7th International Degrowth & ISEE Conference – Manchester, UK – 1-5 September 2020
Call for papers for the Session “ Energy, material limitations, and conflicts of a Green New Deal ”
Initiatives for a Green New Deal (GND) have recently emerged in a number of countries in the global North. A number of publications are starting to point to a material limitation in the sourcing of materials necessary for 100% renewables economies. Van Exter et al. (2018) point that the global production of some metals should grow dozen times to support wind and solar energy production. Cumulated demand is expected to be higher than current estimated number of reserves for at least 12 minerals whilst several other minerals will also require high proportion of current reserves (Capellán-Perez et al., 2019). The extraction of minerals to fuel the transition to renewables is likely to increase land and water conflicts as the frontier of extraction advances. The main argument for over-coming supply bottle-necks in a ‘business as usual’ growth scenario is recycling. However inappropriate design, complex recovery processes and thermodynamic limits point to limits in the capacity of this solution (Valero et al., 2018).
Cost-shifting is characteristic – indeed internal – to capitalist production as a necessary practice for increasing profit margins (Kapp, 1975) and not an unintended externality to address by internalising it into the market. Given all these, and the fact that the most prominent versions of the GND have been criticised for their failure to take on capitalism, a set of questions for research, policy, and environmental politics emerge:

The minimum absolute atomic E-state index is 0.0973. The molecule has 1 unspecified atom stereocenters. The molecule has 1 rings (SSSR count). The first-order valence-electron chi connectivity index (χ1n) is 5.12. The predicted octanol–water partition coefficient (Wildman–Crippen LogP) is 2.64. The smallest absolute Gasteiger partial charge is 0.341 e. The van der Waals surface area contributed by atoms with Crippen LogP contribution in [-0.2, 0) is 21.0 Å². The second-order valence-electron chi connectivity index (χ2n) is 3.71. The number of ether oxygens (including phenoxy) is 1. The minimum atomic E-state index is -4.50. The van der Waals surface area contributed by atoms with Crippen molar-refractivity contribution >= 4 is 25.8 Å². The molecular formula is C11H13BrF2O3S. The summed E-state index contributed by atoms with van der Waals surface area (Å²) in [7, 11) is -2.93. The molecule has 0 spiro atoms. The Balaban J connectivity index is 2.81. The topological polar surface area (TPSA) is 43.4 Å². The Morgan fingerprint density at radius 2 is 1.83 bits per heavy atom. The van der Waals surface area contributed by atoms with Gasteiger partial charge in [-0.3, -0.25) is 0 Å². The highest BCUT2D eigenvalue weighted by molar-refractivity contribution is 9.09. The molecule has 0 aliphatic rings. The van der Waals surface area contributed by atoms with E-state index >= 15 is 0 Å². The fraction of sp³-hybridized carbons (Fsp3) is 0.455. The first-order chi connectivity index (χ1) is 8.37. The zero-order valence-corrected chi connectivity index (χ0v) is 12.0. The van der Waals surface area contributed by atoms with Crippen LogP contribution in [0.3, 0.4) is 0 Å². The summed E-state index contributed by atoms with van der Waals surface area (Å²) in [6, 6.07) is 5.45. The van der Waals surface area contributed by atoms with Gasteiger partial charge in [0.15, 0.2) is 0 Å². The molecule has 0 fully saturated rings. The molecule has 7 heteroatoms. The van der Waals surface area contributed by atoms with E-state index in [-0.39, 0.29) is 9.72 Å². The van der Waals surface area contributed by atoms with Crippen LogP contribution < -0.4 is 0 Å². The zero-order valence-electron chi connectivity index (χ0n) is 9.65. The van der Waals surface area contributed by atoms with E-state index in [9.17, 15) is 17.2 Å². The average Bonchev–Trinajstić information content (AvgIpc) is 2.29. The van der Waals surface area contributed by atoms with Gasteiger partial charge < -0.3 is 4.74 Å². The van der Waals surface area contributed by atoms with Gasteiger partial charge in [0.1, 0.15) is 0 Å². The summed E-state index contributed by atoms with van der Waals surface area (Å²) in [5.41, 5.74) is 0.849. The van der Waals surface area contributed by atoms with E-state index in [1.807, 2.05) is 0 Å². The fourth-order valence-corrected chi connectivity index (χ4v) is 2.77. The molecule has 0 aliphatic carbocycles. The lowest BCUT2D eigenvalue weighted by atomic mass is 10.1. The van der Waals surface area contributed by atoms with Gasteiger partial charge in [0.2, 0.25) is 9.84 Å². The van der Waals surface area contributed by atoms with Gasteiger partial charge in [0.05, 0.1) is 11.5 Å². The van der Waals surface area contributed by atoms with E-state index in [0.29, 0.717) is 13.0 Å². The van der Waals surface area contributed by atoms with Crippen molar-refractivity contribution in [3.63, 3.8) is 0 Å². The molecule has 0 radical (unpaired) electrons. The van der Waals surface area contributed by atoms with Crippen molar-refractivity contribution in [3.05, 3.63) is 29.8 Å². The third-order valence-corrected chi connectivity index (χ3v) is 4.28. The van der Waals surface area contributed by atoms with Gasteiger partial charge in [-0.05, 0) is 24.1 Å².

– What types of new conflicts could a GND generate?
– What places and groups are expected to be most vulnerable to such pressures?
– What lessons could we learn from existing attempts to “green” economies (e.g. wind energy conflicts, etc.)?
– How (if at all) could “just transition” projects be shaped in ways that minimise or avoid cost-shifting?
– How do social movements react to cost-shifts related to just transitions, and what are their proposals for building alternatives to, or in the context of, the GND?
– What would be the social-metabolic characteristics of just transitions, such as the GND?
We invite contributions that try to address these and other questions relevant to energy, material limitations, and conflicts of a Green New Deal or of just transitions broadly defined. We plan to organise one or two sessions that could include individual paper presentations or roundtables. We welcome both remote and live contributions. We are also open to art contributions or performances around this topic that could be combined with presentations